THE CIRCULAR

The Ugly Life of a Barman

Image by Orna Wachman from Pixabay

I dropped out of college at the age of 19 after becoming disillusioned with education, which led me to work some awful jobs. After I dropped out of college 6 months into a course, I started working in the bar trade and I came to massively regret that decision. At the time, it seemed like a good idea to work in a pub; no early starts, working nights, being around people, having a good time, and so on. All of these things were slightly enjoyable aspects of working the bar trade, but the misery that went along with the job far outweighed any enjoyment.

The pub regulars may be the most depressing aspect of working in a pub. The doors of the pub I worked in opened at noon and at that time there would be 3-4 auld lads always outside waiting for their tipple. These lads were nearly always divorced; they’d read the Racing Post and the Sun cover to cover, they had pockets full of betting slips and perpetually smelt of Benson & Hedges. Paying for every pint was an ordeal as they would fork out endless amounts of change from their pockets to buy drinks. The coins would stink of cigarettes and I’d always have to wash my hands after dealing with them. They would tell me fantastical stories of flying helicopters on UN peace-keeping missions and how they played for West Ham but then would secretly drink naggins of Paddy’s whiskey in the toilets and vomit into the bins. It would deeply depress me that these men had amazing life experiences that sounded incredible and life-affirming but they were now just broken-down husks of men.

I became particularly depressed when I learned that one of the heavy-drinking regulars, who seemed to have an endless supply of cash, was awarded this money through a settlement he received after experiencing child abuse at the hands of the Catholic church. This regular ended up drinking himself into an early grave, and I felt particularly guilty for serving this person every day for 2 years. Weekends in this pub were spectacularly messy; one memory springs to mind of a particularly unpleasant experience. One of the punters, who was suspected to have bowel cancer and was consistently very flatulent, released some toxic anus gas and made a pregnant woman vomit up her West Coast Cooler on a table full of drinks. Checking the women’s toilets on weekend nights was also an extremely unpleasant task, with used tampons and 6 rolls of ripped-up toilet paper thrown on the floor every time. Along with an annoying amount of foundation strewn across all the hand basins.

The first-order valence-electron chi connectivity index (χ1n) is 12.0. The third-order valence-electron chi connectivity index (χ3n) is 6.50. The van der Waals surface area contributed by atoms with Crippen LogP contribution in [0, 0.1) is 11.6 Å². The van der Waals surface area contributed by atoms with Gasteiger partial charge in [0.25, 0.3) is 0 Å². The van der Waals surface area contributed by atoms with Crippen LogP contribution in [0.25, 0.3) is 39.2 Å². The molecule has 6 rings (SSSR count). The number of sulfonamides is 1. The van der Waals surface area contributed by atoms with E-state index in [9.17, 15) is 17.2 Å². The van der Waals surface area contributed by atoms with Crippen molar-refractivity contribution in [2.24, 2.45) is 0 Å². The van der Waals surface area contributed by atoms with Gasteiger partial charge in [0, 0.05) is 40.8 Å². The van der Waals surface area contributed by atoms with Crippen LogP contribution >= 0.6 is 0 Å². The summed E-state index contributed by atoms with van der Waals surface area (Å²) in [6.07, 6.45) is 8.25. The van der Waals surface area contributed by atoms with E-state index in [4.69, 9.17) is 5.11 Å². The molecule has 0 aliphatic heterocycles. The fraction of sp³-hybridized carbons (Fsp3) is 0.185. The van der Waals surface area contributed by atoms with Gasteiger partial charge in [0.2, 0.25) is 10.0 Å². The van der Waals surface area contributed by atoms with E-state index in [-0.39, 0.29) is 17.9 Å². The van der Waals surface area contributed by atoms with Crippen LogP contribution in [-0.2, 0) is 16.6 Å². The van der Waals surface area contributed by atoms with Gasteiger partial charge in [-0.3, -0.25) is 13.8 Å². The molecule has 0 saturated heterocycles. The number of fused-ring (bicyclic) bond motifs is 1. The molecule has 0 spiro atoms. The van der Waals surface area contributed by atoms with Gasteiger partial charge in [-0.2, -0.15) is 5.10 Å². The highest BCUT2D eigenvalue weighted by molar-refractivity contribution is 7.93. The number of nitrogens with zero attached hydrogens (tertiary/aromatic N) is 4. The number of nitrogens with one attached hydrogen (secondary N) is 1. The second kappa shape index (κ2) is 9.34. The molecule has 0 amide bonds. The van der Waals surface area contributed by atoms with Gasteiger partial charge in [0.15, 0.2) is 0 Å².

The hardships of the barman lifestyle ultimately leads to consuming drinks at the end of the shift. Lots of drinks. This is the time to decompress and have your own taste of the poison you just plied half of Dublin with. These post-shift sessions can become especially messy if you are paid your wages weekly in cash as you start drinking Southern Comfort and whiskey at 2 am and end up putting half your wages back in the till. Being woken up at 6 am by the cleaners, lying on a pub bench, feeling like boiled shite, and smelling like a brewery is no way to live your life.

In summary, the real world sucks arse, and the more time you can spend working on yourself by studying, the better. Leaving my harrowing life as a barman and returning to education was one of the best decisions I ever made. Broadening your knowledge, meeting new friends, and pushing yourself towards something better is an enriching experience. Pushing myself to achieve the goal of a degree is one of the most satisfying processes of my life and looking back on it now, I wish I had savored it more from the beginning.

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